Boston’s mayoral candidates make their closing arguments
After thousands of handshakes, dozens of speeches, and numerous hugs during months of campaigning, Mayor Martin J. Walsh pulled into a narrow street shortly after 2 p.m. on Sunday to greet about 150 volunteers outside a law office in Hyde Park. On a fold-up table were clipboards and stacks of mailers for the volunteers who would swarm Ward 18, an area with traditionally high participation in elections.
City Councilor Timothy McCarthy thanked the volunteers for their efforts but said the work wouldn’t be over until Walsh gets another four-year term. “We are moving in the right direction. Everybody knows it,’’ said the Readville councilor, who had endorsed Walsh early in the race.
In the final weekend before Election Day, Walsh and his challenger, Councilor Tito Jackson, crisscrossed the city making their closing arguments to voters ahead of Tuesday’s municipal election.
The flurry of recent campaigning — a party downtown, canvass kick-offs, rallies, and Sunday church services — follow what has otherwise been a quiet campaign. Public polls show Walsh leading Jackson by a wide margin, and election officials have predicted low turnout.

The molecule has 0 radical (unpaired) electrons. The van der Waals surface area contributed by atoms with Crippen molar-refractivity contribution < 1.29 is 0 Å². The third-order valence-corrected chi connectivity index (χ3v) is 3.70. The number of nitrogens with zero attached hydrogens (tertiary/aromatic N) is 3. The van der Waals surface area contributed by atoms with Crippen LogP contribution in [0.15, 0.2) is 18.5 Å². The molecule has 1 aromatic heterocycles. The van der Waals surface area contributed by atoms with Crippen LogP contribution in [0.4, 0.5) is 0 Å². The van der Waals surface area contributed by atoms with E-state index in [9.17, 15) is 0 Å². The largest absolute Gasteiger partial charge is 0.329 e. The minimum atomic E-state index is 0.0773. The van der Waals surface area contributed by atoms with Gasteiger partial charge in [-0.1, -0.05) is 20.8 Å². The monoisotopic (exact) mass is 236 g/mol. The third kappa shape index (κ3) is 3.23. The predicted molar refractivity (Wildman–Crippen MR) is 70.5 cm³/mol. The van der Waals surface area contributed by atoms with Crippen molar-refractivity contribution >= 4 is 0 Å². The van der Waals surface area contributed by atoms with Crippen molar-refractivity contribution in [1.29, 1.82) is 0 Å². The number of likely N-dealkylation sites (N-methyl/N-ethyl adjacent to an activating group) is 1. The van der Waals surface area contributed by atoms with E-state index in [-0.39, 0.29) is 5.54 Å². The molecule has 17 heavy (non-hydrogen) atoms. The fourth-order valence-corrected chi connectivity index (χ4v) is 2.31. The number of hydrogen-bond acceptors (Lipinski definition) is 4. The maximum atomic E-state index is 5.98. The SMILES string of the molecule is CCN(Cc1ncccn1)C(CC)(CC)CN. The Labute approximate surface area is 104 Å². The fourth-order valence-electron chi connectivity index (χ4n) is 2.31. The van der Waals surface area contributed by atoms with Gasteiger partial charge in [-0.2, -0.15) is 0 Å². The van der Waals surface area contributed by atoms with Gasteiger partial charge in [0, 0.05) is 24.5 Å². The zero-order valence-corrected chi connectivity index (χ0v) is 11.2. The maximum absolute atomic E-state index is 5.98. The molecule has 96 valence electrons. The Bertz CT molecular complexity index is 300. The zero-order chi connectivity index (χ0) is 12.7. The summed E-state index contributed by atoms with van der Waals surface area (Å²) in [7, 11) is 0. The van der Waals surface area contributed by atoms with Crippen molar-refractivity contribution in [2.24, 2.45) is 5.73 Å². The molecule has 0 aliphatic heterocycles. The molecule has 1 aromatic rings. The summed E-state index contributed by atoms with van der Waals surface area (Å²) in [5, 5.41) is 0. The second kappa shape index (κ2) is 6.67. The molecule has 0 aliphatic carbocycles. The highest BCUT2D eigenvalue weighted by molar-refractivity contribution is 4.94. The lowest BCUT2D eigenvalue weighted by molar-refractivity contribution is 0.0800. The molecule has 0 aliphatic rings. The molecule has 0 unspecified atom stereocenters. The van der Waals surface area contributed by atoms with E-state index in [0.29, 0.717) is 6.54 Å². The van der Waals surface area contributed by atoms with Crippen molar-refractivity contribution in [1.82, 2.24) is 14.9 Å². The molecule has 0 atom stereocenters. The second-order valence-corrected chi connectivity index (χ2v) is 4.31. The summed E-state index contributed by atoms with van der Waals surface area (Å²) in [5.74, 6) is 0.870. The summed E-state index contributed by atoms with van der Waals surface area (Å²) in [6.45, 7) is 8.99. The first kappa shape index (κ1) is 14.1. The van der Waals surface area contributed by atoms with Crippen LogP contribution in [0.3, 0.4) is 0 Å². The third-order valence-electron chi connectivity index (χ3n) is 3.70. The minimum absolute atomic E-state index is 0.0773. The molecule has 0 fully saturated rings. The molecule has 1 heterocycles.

At the Charles Street African Methodist Episcopal Church near Grove Hall, Jackson got a warm reception at the 8 a.m. service, at which the Rev. Gregory Groover spoke highly of Jackson’s efforts to raise awareness about income inequality, public education, and the lack of affordable housing in the city.
“This brother is truly being a change agent” on these issues, said Groover, who added that the church was not endorsing anyone in the race. “He knows he’s at home at Charles Street.”
A few hours later, during a service at Roxbury’s Twelfth Baptist Church, where the civil rights leader Martin Luther King Jr. once preached, the pastors laid hands on Jackson — and the congregants stretched their hands toward him — as they prayed for his quest to unseat a mayoral incumbent.
“Lord, whatever the obstacles, he still stood tall . . . and held his head up high,’’ said the Rev. Jeffrey Brown.
And the hurdles are high for Jackson. An incumbent mayor has not lost reelection in Boston in nearly 70 years.